Flex the arrow less for a short or stiff spined arrow and more for a long or weak spined arrow. Listen for any cracking, ticking or other sounds. Complete a full rotation of the arrow by flexing 4 to 6 times per arrow, rotating the shaft slightly between each flex.


Gently TWIST the arrow shaft and listen for any cracking, ticking or other sounds. If you hear ANY sound produced during the flex and twist inspection stages, DO NOT shoot the arrow. Dispose of it in a responsible manner.


INSPECT the nock before each shot. A damage-free nock is also vital for arrow safety. Replace a cracked, split or loose-fitting nock before using the arrow.


Always use a high-speed arrow saw that is purpose-built for cutting carbon shafts and arrows. It should have a dust extraction system. Do not use a hacksaw, pipe-cutter or any hand-held power tool to cut a carbon shaft. ALWAYS WEAR EYE PROTECTION and an appropriate PARTICULATE FILTER MASK WHEN CUTTING ANY CARBON SHAFT or ARROW.



Using arrows that are too short can result in severe injury or damage to shooting equipment. When using a bow equipped with an overdraw, the risk of injury to the shooter is high, since it allows the point of the arrow to be drawn past the shelf of the bow. An arrow should always be cut to a minimum of 1.5 inches in front of the arrow rest at full draw.

Correct arrow length is the responsibility of the user. If you are unsure of the correct arrow length for your set-up, consult with an experienced archery dealer or archery club.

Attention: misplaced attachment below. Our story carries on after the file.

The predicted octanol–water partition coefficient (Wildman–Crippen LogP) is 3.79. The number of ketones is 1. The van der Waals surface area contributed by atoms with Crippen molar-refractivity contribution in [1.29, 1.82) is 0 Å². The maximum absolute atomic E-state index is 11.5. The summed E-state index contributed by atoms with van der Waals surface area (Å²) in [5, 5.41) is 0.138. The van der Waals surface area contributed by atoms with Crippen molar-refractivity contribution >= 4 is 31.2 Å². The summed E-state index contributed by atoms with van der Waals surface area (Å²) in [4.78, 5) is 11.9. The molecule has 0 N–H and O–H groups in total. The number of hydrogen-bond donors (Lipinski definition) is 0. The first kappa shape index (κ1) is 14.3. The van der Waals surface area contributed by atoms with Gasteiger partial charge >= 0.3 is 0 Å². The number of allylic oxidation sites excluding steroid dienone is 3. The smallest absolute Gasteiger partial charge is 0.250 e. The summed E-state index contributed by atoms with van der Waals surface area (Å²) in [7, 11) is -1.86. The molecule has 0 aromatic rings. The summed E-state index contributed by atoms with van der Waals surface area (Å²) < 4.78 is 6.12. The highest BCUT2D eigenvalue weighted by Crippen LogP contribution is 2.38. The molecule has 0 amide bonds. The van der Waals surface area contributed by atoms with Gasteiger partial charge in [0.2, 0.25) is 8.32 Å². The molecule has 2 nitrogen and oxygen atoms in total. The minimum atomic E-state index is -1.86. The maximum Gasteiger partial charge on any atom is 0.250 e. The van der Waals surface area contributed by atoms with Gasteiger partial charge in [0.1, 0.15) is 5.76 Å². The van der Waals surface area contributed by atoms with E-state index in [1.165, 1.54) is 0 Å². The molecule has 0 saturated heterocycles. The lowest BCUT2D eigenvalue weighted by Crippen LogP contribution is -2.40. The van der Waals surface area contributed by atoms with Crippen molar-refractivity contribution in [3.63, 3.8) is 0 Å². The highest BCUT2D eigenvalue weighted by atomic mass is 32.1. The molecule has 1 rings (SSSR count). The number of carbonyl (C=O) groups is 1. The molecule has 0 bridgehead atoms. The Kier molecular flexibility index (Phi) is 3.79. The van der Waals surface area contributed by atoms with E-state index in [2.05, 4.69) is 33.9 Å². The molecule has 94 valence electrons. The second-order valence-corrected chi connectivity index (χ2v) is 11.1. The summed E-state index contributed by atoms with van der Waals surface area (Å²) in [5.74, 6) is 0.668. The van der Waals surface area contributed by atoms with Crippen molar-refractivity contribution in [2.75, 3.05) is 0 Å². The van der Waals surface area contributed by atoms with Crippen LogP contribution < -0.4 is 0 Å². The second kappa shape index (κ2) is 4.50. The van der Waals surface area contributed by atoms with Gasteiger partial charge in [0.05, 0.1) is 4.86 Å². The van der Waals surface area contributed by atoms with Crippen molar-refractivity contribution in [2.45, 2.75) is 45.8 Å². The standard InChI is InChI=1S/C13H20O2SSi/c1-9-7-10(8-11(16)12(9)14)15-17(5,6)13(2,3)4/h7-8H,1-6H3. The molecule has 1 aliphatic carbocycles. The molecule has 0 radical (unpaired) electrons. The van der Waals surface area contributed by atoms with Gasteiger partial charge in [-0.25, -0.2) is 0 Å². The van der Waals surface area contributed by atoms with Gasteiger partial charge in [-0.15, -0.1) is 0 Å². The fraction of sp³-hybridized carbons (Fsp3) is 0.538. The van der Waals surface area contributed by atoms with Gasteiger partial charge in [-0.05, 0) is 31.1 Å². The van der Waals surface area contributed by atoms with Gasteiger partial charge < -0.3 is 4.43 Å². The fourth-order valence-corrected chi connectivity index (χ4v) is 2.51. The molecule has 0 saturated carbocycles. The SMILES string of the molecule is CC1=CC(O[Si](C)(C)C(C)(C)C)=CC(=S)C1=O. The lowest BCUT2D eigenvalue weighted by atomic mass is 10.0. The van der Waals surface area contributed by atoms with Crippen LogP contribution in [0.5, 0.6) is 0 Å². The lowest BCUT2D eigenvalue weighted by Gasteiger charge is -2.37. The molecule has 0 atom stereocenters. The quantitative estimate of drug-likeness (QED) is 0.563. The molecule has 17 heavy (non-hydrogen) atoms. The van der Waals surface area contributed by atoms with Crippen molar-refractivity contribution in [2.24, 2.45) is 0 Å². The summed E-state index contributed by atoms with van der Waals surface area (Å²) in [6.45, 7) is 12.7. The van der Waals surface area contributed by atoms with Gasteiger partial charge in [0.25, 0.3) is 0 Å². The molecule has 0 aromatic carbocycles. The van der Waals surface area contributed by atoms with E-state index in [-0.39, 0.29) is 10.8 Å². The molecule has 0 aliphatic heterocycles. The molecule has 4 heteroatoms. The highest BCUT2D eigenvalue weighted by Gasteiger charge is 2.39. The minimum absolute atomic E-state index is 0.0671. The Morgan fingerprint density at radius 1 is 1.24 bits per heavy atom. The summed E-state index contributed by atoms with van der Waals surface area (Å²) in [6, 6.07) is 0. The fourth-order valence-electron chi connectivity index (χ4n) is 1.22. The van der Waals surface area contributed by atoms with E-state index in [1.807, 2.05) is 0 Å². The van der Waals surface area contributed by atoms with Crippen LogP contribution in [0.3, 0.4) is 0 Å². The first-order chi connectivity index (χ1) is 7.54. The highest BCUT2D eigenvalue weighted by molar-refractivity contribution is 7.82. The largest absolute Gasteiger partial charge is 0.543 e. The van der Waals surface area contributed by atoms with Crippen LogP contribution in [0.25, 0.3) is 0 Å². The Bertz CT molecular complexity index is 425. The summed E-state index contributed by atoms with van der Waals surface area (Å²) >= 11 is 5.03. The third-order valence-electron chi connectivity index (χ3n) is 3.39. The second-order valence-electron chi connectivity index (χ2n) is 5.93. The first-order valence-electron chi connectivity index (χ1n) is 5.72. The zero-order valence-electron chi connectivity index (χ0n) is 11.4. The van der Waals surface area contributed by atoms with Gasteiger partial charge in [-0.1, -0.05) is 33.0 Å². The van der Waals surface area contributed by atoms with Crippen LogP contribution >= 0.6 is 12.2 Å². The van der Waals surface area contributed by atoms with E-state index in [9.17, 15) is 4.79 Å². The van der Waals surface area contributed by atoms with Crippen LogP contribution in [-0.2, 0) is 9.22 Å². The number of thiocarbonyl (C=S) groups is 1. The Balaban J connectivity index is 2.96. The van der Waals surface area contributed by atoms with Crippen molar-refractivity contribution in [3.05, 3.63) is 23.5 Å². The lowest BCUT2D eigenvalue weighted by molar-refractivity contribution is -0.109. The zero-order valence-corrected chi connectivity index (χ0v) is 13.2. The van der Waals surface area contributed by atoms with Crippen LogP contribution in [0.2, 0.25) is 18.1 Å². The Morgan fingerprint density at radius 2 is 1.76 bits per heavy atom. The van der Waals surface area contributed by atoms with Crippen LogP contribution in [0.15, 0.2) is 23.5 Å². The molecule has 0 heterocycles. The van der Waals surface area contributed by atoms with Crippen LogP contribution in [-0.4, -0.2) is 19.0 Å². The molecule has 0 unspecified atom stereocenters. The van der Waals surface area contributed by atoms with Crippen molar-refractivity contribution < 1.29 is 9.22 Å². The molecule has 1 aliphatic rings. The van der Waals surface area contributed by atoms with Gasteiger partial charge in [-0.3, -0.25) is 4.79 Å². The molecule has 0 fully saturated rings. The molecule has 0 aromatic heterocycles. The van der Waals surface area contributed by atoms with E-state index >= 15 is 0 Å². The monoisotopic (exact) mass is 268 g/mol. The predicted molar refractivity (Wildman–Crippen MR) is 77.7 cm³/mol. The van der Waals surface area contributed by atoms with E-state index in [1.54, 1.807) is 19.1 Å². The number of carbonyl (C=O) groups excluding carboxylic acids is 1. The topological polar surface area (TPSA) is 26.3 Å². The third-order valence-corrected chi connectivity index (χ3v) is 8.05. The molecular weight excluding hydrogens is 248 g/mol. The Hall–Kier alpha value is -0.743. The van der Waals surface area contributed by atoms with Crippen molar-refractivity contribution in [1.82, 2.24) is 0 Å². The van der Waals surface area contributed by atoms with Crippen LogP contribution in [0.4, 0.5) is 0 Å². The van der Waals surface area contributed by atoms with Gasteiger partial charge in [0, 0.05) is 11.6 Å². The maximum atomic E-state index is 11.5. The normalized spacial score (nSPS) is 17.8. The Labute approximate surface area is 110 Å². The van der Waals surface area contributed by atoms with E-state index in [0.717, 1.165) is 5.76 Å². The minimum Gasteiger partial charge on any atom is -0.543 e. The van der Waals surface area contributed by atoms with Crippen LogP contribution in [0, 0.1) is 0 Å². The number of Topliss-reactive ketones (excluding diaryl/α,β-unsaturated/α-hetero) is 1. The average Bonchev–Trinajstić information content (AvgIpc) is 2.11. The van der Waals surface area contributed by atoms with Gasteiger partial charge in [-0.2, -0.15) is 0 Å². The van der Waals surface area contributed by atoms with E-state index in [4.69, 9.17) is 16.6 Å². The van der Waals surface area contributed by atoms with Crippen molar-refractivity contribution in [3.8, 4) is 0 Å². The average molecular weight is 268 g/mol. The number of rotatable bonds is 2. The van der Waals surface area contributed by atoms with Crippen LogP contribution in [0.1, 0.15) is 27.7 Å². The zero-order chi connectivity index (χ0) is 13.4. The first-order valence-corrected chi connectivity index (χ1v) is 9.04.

It is important to ensure that the arrow rest is properly adjusted to fit the diameter of the arrow shaft being used. Incorrect adjustment may cause the arrow to fall from the arrow rest and/or get jammed in the bow, possibly injuring the shooter or bystanders, and causing damage to equipment.

DO NOT swap from one diameter arrow to another without adjusting the arrow rest to suit.

If finger shooting, make sure your bow is designed for finger shooting, and is set up with an arrow rest compatible with finger shooting.


Seek advice from an archery coach, archery club, experienced archers, or reputable online source about correct shooting technique (form) and bow set-up. Poor shooting form in extreme cases can lead to bow torque, string derailment and possible arrow failure.


A bow that is not maintained or correctly tuned can exert abnormal forces on any carbon arrow. Poor cam timing, poor string or d-loop condition, incorrect draw weight and draw length may contribute to bow and arrow failure.